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Tuesday, 21 October 2014

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Cumbria given £2m to help tackle empty homes problem

More than £2 million has been awarded to Cumbrian communities to help bring empty homes back into use.

Richard Stronach photo
Richard Stronach

The Government cash is part of £91m being invested across the UK to revitalise 6,000 empty and derelict homes.

Government ministers say the problem is “most acute” in the north of England and the money will tackle areas such as squatting and pest infestation, which have driven people out of communities. It will be given to social landlords and voluntary groups to turn around abandoned areas.

Carlisle will be given £128,000, Allerdale £113,000 and Copeland £49,000. The bulk of the money – £1.7 m – is being given to Barrow.

There are just over 1,500 empty homes in Carlisle and Amelia Morphet, private sector housing technical team manager at Carlisle City Council, said they got a lot of complaints about them.

“You get children going into them, and if the gutters fill up neighbours can be affected because their properties get damp,” she said.

“There’s fly-tipping in gardens as well to contend with.”

She said the city council has set out to combat the problem and, since 2007, has had a member of staff dedicated to the issue. The council is currently getting empty homes reoccupied at a rate of 120 a year.

Richard Stronach, managing director of H& H King estate agent in Carlisle, believes the Government has got its priorities wrong.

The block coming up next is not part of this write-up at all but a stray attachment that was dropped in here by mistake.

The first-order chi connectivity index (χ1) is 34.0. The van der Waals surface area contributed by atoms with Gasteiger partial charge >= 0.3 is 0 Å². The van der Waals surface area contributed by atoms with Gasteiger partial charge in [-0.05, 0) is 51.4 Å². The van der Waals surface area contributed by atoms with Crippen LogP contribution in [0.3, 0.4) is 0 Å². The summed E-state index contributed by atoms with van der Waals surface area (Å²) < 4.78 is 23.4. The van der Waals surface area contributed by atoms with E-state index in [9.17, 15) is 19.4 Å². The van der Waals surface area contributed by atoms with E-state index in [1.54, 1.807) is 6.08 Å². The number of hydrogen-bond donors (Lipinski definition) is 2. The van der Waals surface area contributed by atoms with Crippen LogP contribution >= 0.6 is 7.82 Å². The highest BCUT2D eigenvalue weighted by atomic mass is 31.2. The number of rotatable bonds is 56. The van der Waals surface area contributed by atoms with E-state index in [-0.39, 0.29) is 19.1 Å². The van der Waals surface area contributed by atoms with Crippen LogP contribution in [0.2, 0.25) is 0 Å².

He said there was a large supply of homes to let in Cumbria, after the Cumberland Building Society and Your Move both joined the letting market. Mr Stronach believes the Government should look at the Canadian system and focus on helping first-time buyers who can’t get a mortgage.

He said: “As soon as the world economy took a bit of a dip, the Canadian government looked at the property market straight away and helped first-time buyers.

“The housing market there hasn’t even had a stumble. That’s why its economy is still strong.

“The Government announce these schemes to refurbish empty properties, or build new ones, but they are barking up the wrong tree.

“None of them change the fact that the banks aren’t lending money.”

Communities minister Don Foster said they were doing “everything possible” to tackle the “urban blight” of empty homes. “This [money] will bring people, shops and jobs back to once-abandoned areas, and provide extra affordable homes we so badly need,” he said.

“We have already made very good progress, but with thousands of people in this country desperate to buy a home and areas still suffering problems of urban blight we must go further still.”

Lack of affordable homes has been highlighted as one of the key economic challenges facing Cumbria.

Property industry experts believe getting empty homes back into use can play a part in tackling that issue.

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